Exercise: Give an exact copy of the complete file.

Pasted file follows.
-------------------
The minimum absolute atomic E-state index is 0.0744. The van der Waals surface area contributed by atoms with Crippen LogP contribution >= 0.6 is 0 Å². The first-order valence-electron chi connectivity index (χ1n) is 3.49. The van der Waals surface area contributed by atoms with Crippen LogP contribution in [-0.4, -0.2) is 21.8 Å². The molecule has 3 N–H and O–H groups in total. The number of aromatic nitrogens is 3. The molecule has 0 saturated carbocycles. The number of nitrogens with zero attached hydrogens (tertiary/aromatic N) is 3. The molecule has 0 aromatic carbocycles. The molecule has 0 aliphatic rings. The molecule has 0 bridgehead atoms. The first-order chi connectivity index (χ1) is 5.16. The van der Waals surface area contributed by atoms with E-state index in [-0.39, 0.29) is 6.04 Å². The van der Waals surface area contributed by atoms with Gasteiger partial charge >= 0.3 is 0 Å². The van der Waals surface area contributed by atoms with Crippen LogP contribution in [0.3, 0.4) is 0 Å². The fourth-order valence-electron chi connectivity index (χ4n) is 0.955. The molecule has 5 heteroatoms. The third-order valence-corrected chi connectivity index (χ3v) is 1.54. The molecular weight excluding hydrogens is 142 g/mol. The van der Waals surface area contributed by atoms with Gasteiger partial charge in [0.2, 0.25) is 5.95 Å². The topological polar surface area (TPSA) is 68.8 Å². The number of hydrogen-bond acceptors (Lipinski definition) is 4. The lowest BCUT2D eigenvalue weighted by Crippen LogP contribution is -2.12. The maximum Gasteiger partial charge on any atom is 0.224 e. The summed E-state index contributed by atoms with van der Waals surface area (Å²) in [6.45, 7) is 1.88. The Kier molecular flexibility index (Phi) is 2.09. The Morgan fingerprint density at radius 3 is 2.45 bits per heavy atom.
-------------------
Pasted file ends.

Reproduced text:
The minimum absolute atomic E-state index is 0.0744. The van der Waals surface area contributed by atoms with Crippen LogP contribution >= 0.6 is 0 Å². The first-order valence-electron chi connectivity index (χ1n) is 3.49. The van der Waals surface area contributed by atoms with Crippen LogP contribution in [-0.4, -0.2) is 21.8 Å². The molecule has 3 N–H and O–H groups in total. The number of aromatic nitrogens is 3. The molecule has 0 saturated carbocycles. The number of nitrogens with zero attached hydrogens (tertiary/aromatic N) is 3. The molecule has 0 aromatic carbocycles. The molecule has 0 aliphatic rings. The molecule has 0 bridgehead atoms. The first-order chi connectivity index (χ1) is 5.16. The van der Waals surface area contributed by atoms with E-state index in [-0.39, 0.29) is 6.04 Å². The van der Waals surface area contributed by atoms with Gasteiger partial charge >= 0.3 is 0 Å². The van der Waals surface area contributed by atoms with Crippen LogP contribution in [0.3, 0.4) is 0 Å². The fourth-order valence-electron chi connectivity index (χ4n) is 0.955. The molecule has 5 heteroatoms. The third-order valence-corrected chi connectivity index (χ3v) is 1.54. The molecular weight excluding hydrogens is 142 g/mol. The van der Waals surface area contributed by atoms with Gasteiger partial charge in [0.2, 0.25) is 5.95 Å². The topological polar surface area (TPSA) is 68.8 Å². The number of hydrogen-bond acceptors (Lipinski definition) is 4. The lowest BCUT2D eigenvalue weighted by Crippen LogP contribution is -2.12. The maximum Gasteiger partial charge on any atom is 0.224 e. The summed E-state index contributed by atoms with van der Waals surface area (Å²) in [6.45, 7) is 1.88. The Kier molecular flexibility index (Phi) is 2.09. The Morgan fingerprint density at radius 3 is 2.45 bits per heavy atom.